This is a success story. It’s about a bad decision that was made by officials of a local area, who then made the wise choice to correct their error when it was pointed out to them. This article will detail the sequence of events that led to that decision.
The COVID-19 pandemic has put a tremendous burden on state and local governments
The COVID-19 pandemic that has been going on for several months now has caused both government and private sources to scramble for solutions to stop or help prevent the spread of this deadly virus. Most efforts have been reasonable and based on research and known facts of how this virus spreads and infects people.
Since the federal government has done little to nothing to control or coordinate prevention efforts throughout this country, states and most local municipalities have necessarily had to formulate their own plans to try to stop or mitigate this problem. While the vast majority of local jurisdictions have done a very good job, a few have seriously blundered in the misleading messages they are sending to the public.
Some jurisdictions have created ‘mask required’ signs that businesses can use
Some local municipalities around the country have posted downloadable posters on their websites that businesses can print out and use to show that they require masks in their premises. Requiring masks for all customers and employees is excellent advice, and conforms to CDC and WHO recommendations as being the very best procedure to help prevent the coronavirus spread.
Inexplicably, a handful of municipalities have added ‘shoes’ and ‘shirt’ to mask requirement signs
The problem is that four local municipalities or areas (that’s all I’m aware of) have inexplicably chosen to conflate the requirement to wear a mask with the old, outdated unwelcoming signs from the late 1960s that stated, “No Shoes, No Shirt, No Service.” They have taken that arbitrarily discriminatory wording and added “No Mask.”
When I first became aware of one local city’s strange juxtaposition of the reasonable and medically necessary mask requirement with the old admonition regarding shoes and shirts (originally designed as a political statement to keep out war-protesting hippies in the late 1960s/early 1970s), I wrote this article about Key West, “Key West, FL, has seriously blundered in its COVID-19 fight.”
Cape Cod in Massachusetts recently put some of these misleading signs on its website
A more recent incident of a municipality/geographical area also choosing to promote such signs is on Cape Cod, Massachusetts. The news of this first came to light by an article written by Jeanette Barnes, a reporter from the local Cape Cod NPR station, WCAI. The article, “More Testing, More Signage Aim to Boost COVID Safety” includes an image of one of the signs.
Cape Cod is a hook-shaped peninsula of Massachusetts, and is a popular summertime tourist destination. It incorporates all of Barnstable County, comprised of 15 towns, which include a number of villages. It’s the site of quaint villages, seafood shacks, lighthouses, ponds, and bay and ocean beaches.
To respond to the coronavirus pandemic, local government officials on Cape Cod formed a regional Reopening Task Force to create unified guidelines for businesses, residents, and visitors. One of the things they did was create several downloadable posters that businesses could print out for their storefronts. They had choices of four different sign formats or colors – but inexplicably, all four included the wording, “No shoes, No shirt, No mask, No service.”
How anyone on the Task Force could have thought that shoes or shirts had anything whatsoever to do with preventing the spread of the coronavirus or that it made any sense to put such wording on the mask requirement signs is perplexing.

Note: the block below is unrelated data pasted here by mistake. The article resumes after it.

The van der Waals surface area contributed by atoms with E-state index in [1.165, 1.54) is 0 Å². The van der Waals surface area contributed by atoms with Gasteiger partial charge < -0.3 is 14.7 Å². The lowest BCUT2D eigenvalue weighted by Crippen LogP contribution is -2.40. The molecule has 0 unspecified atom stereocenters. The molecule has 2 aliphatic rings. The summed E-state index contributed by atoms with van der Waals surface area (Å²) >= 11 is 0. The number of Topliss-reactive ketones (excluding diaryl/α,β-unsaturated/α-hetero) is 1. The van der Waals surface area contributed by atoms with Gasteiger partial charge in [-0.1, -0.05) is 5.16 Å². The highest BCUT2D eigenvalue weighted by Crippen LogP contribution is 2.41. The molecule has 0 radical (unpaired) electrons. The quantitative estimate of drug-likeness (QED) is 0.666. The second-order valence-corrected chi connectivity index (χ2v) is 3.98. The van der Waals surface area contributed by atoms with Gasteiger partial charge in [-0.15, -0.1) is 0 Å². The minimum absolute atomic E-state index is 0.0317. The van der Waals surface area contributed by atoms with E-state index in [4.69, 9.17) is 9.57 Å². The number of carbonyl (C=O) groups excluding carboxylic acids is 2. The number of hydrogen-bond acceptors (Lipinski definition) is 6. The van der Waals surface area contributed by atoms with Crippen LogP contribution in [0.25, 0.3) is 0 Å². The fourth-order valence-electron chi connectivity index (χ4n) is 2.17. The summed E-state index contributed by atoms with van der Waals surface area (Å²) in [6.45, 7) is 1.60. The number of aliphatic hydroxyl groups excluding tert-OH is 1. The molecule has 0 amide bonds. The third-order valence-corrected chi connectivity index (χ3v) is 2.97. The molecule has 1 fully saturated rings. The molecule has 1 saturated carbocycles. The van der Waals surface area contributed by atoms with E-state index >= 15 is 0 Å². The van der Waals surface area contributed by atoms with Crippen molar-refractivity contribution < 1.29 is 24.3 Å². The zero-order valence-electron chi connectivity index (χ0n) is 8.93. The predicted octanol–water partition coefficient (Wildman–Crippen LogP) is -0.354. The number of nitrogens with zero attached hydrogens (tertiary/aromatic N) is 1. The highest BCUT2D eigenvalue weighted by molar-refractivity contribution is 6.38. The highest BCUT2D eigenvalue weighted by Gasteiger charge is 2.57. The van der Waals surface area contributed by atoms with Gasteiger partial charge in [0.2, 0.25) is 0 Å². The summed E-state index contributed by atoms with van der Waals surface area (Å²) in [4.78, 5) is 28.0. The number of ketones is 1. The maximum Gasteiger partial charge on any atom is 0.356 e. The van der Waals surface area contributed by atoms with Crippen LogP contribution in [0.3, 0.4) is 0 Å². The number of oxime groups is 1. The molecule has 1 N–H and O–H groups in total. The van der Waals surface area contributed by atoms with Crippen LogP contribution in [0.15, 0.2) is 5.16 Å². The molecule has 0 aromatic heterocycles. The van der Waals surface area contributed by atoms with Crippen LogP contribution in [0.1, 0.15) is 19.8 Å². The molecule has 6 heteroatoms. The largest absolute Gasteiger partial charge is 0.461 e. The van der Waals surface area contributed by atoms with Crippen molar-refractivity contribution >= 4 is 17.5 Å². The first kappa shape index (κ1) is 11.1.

Upon learning of the Cape Cod sign situation, several barefooters took immediate action
The Society for Barefoot Living, of which I am a member, was alerted to this situation by one of its members who is a year-round resident on Cape Cod.
Another member of the SBL then sent a message to the Task Force via its online comment form. He wrote,
Thank you for efforts to contain COVID-19 (including posters that encourage social distancing, masks and hand washing).
I’m shocked, however, to see the four ‘No shirt, no shoes, no mask, no service’ versions. That wording is:
2) Misleading–shirts and shoes have NOTHING to do with containing the virus, and neither the CDC nor any Health Dept suggests that wording.
3) Offensive–due to that phrase’s discriminatory origins. I would refuse to post a sign with that wording. The simple ‘Please wear a mask’ makes the point accurately and hospitably.
Please eliminate those terrible poster options and provide better and more accurate options on your website. Thank you.
He also wrote a letter to Jeanette Barnes, the local NPR reporter who had written the article that first mentioned the Cape Cod signs. To her, he wrote,
Dear Ms. Barnes,
I write as a long time NPR listener and supporter. I appreciate the journalistic integrity of NPR and its willingness to provide in-depth coverage of news stories related to justice, equality and basic human rights.
I was shocked by the Cape Cod Reopening Task Force’s choice to promote an offensive (in your words, ‘blunt’) set of posters stating, ‘No shirt, No shoes, No masks, No service,’ as reported in your June 19 article, ‘More Testing, More Signage Aim to Boost COVID Safety.’ [Link to article.]
Sadly, two–but only two–other municipalities (Knoxville, TN and Key West, FL) have issued similar, offensively worded posters, possibly thinking they’re ‘cute.’ In fact, they’re misleading, offensive and rude–and call into question the integrity of their efforts to reduce the spread of COVID-19.
Ms. Barnes, I have a request. But first, allow me to briefly explain the concerns…
1) Those specifically worded signs convey a false message that shirts and shoes protect people from the virus. Wearing shirts and shoes have nothing to do with reducing the spread of COVID-19. CDC guidelines make no mention of shirts and shoes. Social distancing, hand washing and masks, yes; shirt and shoes, no.
2) The wording ‘No shirt, No shoes, No service’ has ugly roots in racism and discrimination. No government entity should promote that (see: https://borntolivebarefoot.org/no-bare-feet-signs-are-similar-to-the-racist-signs-of-the-past/). Given the current unrest in our country, it’s disappointing to see the offensive wording revived and associated with a genuinely worthy goal (reducing the spread of COVID-19).